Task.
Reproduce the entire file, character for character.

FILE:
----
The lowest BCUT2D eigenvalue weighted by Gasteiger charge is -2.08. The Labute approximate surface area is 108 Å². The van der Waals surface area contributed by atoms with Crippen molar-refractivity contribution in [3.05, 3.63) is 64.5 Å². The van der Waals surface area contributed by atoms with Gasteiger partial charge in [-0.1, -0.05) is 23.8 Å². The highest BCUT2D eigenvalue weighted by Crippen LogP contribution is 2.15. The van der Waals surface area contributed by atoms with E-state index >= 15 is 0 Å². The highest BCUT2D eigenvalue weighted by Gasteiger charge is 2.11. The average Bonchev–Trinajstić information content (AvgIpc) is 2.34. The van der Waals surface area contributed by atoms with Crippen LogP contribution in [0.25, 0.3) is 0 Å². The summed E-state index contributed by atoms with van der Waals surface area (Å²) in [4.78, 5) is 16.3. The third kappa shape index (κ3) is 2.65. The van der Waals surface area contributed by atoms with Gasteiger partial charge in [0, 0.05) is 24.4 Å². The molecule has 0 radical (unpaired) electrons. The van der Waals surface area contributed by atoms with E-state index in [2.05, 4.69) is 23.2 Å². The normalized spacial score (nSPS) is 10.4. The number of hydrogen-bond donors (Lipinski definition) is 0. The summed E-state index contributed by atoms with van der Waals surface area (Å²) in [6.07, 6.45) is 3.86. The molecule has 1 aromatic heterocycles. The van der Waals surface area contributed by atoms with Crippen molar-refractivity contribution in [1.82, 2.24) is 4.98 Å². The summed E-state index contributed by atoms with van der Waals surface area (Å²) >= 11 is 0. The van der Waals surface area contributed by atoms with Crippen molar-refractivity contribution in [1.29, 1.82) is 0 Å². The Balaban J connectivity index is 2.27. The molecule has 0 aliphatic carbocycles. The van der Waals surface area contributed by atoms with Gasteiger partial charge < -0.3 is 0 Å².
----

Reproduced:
The lowest BCUT2D eigenvalue weighted by Gasteiger charge is -2.08. The Labute approximate surface area is 108 Å². The van der Waals surface area contributed by atoms with Crippen molar-refractivity contribution in [3.05, 3.63) is 64.5 Å². The van der Waals surface area contributed by atoms with Gasteiger partial charge in [-0.1, -0.05) is 23.8 Å². The highest BCUT2D eigenvalue weighted by Crippen LogP contribution is 2.15. The van der Waals surface area contributed by atoms with E-state index >= 15 is 0 Å². The highest BCUT2D eigenvalue weighted by Gasteiger charge is 2.11. The average Bonchev–Trinajstić information content (AvgIpc) is 2.34. The van der Waals surface area contributed by atoms with Crippen LogP contribution in [0.25, 0.3) is 0 Å². The summed E-state index contributed by atoms with van der Waals surface area (Å²) in [4.78, 5) is 16.3. The third kappa shape index (κ3) is 2.65. The van der Waals surface area contributed by atoms with Gasteiger partial charge in [0, 0.05) is 24.4 Å². The molecule has 0 radical (unpaired) electrons. The van der Waals surface area contributed by atoms with E-state index in [2.05, 4.69) is 23.2 Å². The normalized spacial score (nSPS) is 10.4. The number of hydrogen-bond donors (Lipinski definition) is 0. The summed E-state index contributed by atoms with van der Waals surface area (Å²) in [6.07, 6.45) is 3.86. The molecule has 1 aromatic heterocycles. The van der Waals surface area contributed by atoms with Crippen molar-refractivity contribution in [1.82, 2.24) is 4.98 Å². The summed E-state index contributed by atoms with van der Waals surface area (Å²) >= 11 is 0. The van der Waals surface area contributed by atoms with Crippen molar-refractivity contribution in [1.29, 1.82) is 0 Å². The Balaban J connectivity index is 2.27. The molecule has 0 aliphatic carbocycles. The van der Waals surface area contributed by atoms with Gasteiger partial charge < -0.3 is 0 Å².